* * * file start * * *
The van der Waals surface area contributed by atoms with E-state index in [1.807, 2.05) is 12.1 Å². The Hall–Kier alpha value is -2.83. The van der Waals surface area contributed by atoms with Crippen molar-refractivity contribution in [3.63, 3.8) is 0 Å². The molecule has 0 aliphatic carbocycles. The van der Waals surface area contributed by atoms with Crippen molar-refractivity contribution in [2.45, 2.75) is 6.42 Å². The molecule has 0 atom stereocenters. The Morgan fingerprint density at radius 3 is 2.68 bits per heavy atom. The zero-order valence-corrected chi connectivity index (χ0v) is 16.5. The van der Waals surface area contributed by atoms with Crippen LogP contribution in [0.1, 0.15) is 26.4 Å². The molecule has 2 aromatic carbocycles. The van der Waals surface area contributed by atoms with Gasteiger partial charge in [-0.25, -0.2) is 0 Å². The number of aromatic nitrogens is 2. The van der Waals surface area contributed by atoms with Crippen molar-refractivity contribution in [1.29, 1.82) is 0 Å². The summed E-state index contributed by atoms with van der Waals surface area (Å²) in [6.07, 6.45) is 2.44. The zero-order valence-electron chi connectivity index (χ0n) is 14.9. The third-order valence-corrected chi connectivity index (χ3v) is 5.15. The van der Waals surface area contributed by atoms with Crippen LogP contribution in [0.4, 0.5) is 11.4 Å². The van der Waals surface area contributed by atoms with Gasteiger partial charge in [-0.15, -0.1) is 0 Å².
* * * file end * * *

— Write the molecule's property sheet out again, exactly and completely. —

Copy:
The van der Waals surface area contributed by atoms with E-state index in [1.807, 2.05) is 12.1 Å². The Hall–Kier alpha value is -2.83. The van der Waals surface area contributed by atoms with Crippen molar-refractivity contribution in [3.63, 3.8) is 0 Å². The molecule has 0 aliphatic carbocycles. The van der Waals surface area contributed by atoms with Crippen molar-refractivity contribution in [2.45, 2.75) is 6.42 Å². The molecule has 0 atom stereocenters. The Morgan fingerprint density at radius 3 is 2.68 bits per heavy atom. The zero-order valence-corrected chi connectivity index (χ0v) is 16.5. The van der Waals surface area contributed by atoms with Crippen LogP contribution in [0.1, 0.15) is 26.4 Å². The molecule has 2 aromatic carbocycles. The van der Waals surface area contributed by atoms with Gasteiger partial charge in [-0.25, -0.2) is 0 Å². The number of aromatic nitrogens is 2. The van der Waals surface area contributed by atoms with Crippen molar-refractivity contribution in [1.29, 1.82) is 0 Å². The summed E-state index contributed by atoms with van der Waals surface area (Å²) in [6.07, 6.45) is 2.44. The zero-order valence-electron chi connectivity index (χ0n) is 14.9. The third-order valence-corrected chi connectivity index (χ3v) is 5.15. The van der Waals surface area contributed by atoms with Crippen LogP contribution in [0.4, 0.5) is 11.4 Å². The van der Waals surface area contributed by atoms with Gasteiger partial charge in [-0.15, -0.1) is 0 Å².